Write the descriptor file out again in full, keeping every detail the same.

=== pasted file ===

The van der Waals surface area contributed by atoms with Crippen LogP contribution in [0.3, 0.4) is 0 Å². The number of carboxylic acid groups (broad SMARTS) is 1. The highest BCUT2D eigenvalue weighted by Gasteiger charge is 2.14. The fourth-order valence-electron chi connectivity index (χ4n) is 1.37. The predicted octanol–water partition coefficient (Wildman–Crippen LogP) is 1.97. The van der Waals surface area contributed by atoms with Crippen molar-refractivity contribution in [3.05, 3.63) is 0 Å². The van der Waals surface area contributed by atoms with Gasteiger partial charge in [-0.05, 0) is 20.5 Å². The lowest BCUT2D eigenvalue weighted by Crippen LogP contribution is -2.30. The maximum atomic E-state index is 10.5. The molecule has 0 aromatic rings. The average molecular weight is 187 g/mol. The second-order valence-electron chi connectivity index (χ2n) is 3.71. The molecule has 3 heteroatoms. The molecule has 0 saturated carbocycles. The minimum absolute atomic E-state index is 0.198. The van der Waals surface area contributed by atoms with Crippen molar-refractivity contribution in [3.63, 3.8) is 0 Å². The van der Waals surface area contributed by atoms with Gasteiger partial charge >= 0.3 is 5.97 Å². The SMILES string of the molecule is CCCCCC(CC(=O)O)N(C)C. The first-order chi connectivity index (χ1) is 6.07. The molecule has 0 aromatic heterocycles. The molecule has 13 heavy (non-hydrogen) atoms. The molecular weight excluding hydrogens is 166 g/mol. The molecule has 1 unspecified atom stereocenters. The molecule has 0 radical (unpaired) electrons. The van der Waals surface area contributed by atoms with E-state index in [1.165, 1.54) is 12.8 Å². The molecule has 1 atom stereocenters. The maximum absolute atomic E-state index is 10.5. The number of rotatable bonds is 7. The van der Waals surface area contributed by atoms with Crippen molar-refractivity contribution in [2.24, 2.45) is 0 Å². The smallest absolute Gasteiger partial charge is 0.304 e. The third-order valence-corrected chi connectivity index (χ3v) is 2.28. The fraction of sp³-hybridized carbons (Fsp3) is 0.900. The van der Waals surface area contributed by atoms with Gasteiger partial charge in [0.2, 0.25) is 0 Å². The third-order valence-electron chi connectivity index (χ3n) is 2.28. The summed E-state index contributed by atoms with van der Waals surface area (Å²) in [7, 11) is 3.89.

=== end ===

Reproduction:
The van der Waals surface area contributed by atoms with Crippen LogP contribution in [0.3, 0.4) is 0 Å². The number of carboxylic acid groups (broad SMARTS) is 1. The highest BCUT2D eigenvalue weighted by Gasteiger charge is 2.14. The fourth-order valence-electron chi connectivity index (χ4n) is 1.37. The predicted octanol–water partition coefficient (Wildman–Crippen LogP) is 1.97. The van der Waals surface area contributed by atoms with Crippen molar-refractivity contribution in [3.05, 3.63) is 0 Å². The van der Waals surface area contributed by atoms with Gasteiger partial charge in [-0.05, 0) is 20.5 Å². The lowest BCUT2D eigenvalue weighted by Crippen LogP contribution is -2.30. The maximum atomic E-state index is 10.5. The molecule has 0 aromatic rings. The average molecular weight is 187 g/mol. The second-order valence-electron chi connectivity index (χ2n) is 3.71. The molecule has 3 heteroatoms. The molecule has 0 saturated carbocycles. The minimum absolute atomic E-state index is 0.198. The van der Waals surface area contributed by atoms with Crippen molar-refractivity contribution in [3.63, 3.8) is 0 Å². The van der Waals surface area contributed by atoms with Gasteiger partial charge >= 0.3 is 5.97 Å². The SMILES string of the molecule is CCCCCC(CC(=O)O)N(C)C. The first-order chi connectivity index (χ1) is 6.07. The molecule has 0 aromatic heterocycles. The molecule has 13 heavy (non-hydrogen) atoms. The molecular weight excluding hydrogens is 166 g/mol. The molecule has 1 unspecified atom stereocenters. The molecule has 0 radical (unpaired) electrons. The van der Waals surface area contributed by atoms with E-state index in [1.165, 1.54) is 12.8 Å². The molecule has 1 atom stereocenters. The maximum absolute atomic E-state index is 10.5. The number of rotatable bonds is 7. The van der Waals surface area contributed by atoms with Crippen molar-refractivity contribution in [2.24, 2.45) is 0 Å². The smallest absolute Gasteiger partial charge is 0.304 e. The third-order valence-corrected chi connectivity index (χ3v) is 2.28. The fraction of sp³-hybridized carbons (Fsp3) is 0.900. The van der Waals surface area contributed by atoms with Gasteiger partial charge in [0.2, 0.25) is 0 Å². The third-order valence-electron chi connectivity index (χ3n) is 2.28. The summed E-state index contributed by atoms with van der Waals surface area (Å²) in [7, 11) is 3.89.